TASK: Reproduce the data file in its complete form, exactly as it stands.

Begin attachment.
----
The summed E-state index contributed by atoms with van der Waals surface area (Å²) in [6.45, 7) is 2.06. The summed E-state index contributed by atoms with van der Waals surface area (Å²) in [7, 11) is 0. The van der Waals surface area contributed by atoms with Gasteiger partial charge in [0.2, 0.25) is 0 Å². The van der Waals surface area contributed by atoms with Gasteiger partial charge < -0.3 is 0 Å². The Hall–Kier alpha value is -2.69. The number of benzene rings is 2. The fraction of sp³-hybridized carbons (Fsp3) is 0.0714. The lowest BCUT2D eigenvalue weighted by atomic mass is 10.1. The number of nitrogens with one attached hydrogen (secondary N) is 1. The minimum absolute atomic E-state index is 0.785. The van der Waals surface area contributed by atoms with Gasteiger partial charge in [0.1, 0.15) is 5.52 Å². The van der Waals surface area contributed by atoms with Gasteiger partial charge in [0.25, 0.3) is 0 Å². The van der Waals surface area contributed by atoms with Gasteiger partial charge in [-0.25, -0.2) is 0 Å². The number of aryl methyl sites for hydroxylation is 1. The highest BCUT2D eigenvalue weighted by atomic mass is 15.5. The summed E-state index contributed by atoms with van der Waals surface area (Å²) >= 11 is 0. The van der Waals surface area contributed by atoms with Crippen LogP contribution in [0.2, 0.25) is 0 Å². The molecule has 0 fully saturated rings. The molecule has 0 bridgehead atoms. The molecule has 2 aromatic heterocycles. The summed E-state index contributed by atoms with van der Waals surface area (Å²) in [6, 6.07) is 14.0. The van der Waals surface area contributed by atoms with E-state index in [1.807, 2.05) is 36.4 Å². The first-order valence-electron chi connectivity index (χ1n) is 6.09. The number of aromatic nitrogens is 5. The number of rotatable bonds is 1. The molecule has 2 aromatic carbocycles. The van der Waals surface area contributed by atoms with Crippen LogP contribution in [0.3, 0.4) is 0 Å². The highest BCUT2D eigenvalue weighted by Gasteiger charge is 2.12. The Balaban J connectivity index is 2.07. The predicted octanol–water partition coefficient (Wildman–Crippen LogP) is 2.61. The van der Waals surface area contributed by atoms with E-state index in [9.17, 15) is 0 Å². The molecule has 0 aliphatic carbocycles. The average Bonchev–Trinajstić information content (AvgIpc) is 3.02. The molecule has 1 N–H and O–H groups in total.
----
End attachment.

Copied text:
The summed E-state index contributed by atoms with van der Waals surface area (Å²) in [6.45, 7) is 2.06. The summed E-state index contributed by atoms with van der Waals surface area (Å²) in [7, 11) is 0. The van der Waals surface area contributed by atoms with Gasteiger partial charge in [0.2, 0.25) is 0 Å². The van der Waals surface area contributed by atoms with Gasteiger partial charge < -0.3 is 0 Å². The Hall–Kier alpha value is -2.69. The number of benzene rings is 2. The fraction of sp³-hybridized carbons (Fsp3) is 0.0714. The lowest BCUT2D eigenvalue weighted by atomic mass is 10.1. The number of nitrogens with one attached hydrogen (secondary N) is 1. The minimum absolute atomic E-state index is 0.785. The van der Waals surface area contributed by atoms with Gasteiger partial charge in [0.1, 0.15) is 5.52 Å². The van der Waals surface area contributed by atoms with Gasteiger partial charge in [0.25, 0.3) is 0 Å². The van der Waals surface area contributed by atoms with Gasteiger partial charge in [-0.25, -0.2) is 0 Å². The number of aryl methyl sites for hydroxylation is 1. The highest BCUT2D eigenvalue weighted by atomic mass is 15.5. The summed E-state index contributed by atoms with van der Waals surface area (Å²) >= 11 is 0. The van der Waals surface area contributed by atoms with Crippen LogP contribution in [0.2, 0.25) is 0 Å². The molecule has 0 fully saturated rings. The molecule has 0 bridgehead atoms. The molecule has 2 aromatic heterocycles. The summed E-state index contributed by atoms with van der Waals surface area (Å²) in [6, 6.07) is 14.0. The van der Waals surface area contributed by atoms with E-state index in [1.807, 2.05) is 36.4 Å². The first-order valence-electron chi connectivity index (χ1n) is 6.09. The number of aromatic nitrogens is 5. The number of rotatable bonds is 1. The molecule has 2 aromatic carbocycles. The van der Waals surface area contributed by atoms with Crippen LogP contribution in [0.3, 0.4) is 0 Å². The highest BCUT2D eigenvalue weighted by Gasteiger charge is 2.12. The Balaban J connectivity index is 2.07. The predicted octanol–water partition coefficient (Wildman–Crippen LogP) is 2.61. The van der Waals surface area contributed by atoms with E-state index in [9.17, 15) is 0 Å². The molecule has 0 aliphatic carbocycles. The average Bonchev–Trinajstić information content (AvgIpc) is 3.02. The molecule has 1 N–H and O–H groups in total.